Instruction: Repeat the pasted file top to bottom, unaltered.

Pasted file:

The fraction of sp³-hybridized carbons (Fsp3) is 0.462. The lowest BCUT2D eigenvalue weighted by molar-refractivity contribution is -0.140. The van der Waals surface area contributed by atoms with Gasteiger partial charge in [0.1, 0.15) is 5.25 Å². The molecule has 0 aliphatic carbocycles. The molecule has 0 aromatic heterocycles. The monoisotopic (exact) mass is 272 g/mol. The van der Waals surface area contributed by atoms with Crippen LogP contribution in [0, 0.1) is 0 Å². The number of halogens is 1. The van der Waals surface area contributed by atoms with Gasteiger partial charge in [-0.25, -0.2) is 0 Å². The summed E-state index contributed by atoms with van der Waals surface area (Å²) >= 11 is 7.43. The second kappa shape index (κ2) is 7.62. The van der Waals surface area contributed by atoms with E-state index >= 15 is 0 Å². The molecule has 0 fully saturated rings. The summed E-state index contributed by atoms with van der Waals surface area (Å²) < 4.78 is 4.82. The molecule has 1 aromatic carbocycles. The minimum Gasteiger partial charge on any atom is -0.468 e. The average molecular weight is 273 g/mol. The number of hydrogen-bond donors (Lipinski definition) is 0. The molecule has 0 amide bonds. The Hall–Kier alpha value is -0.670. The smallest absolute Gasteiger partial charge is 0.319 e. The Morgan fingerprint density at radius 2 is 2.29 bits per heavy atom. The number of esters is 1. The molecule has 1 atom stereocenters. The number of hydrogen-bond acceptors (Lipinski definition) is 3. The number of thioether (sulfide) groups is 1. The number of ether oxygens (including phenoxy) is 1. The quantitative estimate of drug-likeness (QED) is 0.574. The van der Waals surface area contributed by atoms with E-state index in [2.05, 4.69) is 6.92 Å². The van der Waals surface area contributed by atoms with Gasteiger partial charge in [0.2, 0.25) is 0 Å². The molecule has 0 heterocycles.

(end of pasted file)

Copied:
The fraction of sp³-hybridized carbons (Fsp3) is 0.462. The lowest BCUT2D eigenvalue weighted by molar-refractivity contribution is -0.140. The van der Waals surface area contributed by atoms with Gasteiger partial charge in [0.1, 0.15) is 5.25 Å². The molecule has 0 aliphatic carbocycles. The molecule has 0 aromatic heterocycles. The monoisotopic (exact) mass is 272 g/mol. The van der Waals surface area contributed by atoms with Crippen LogP contribution in [0, 0.1) is 0 Å². The number of halogens is 1. The van der Waals surface area contributed by atoms with Gasteiger partial charge in [-0.25, -0.2) is 0 Å². The summed E-state index contributed by atoms with van der Waals surface area (Å²) >= 11 is 7.43. The second kappa shape index (κ2) is 7.62. The van der Waals surface area contributed by atoms with E-state index >= 15 is 0 Å². The molecule has 0 fully saturated rings. The summed E-state index contributed by atoms with van der Waals surface area (Å²) < 4.78 is 4.82. The molecule has 1 aromatic carbocycles. The minimum Gasteiger partial charge on any atom is -0.468 e. The average molecular weight is 273 g/mol. The number of hydrogen-bond donors (Lipinski definition) is 0. The molecule has 0 amide bonds. The Hall–Kier alpha value is -0.670. The smallest absolute Gasteiger partial charge is 0.319 e. The Morgan fingerprint density at radius 2 is 2.29 bits per heavy atom. The number of esters is 1. The molecule has 1 atom stereocenters. The number of hydrogen-bond acceptors (Lipinski definition) is 3. The number of thioether (sulfide) groups is 1. The number of ether oxygens (including phenoxy) is 1. The quantitative estimate of drug-likeness (QED) is 0.574. The van der Waals surface area contributed by atoms with E-state index in [2.05, 4.69) is 6.92 Å². The van der Waals surface area contributed by atoms with Gasteiger partial charge in [0.2, 0.25) is 0 Å². The molecule has 0 heterocycles.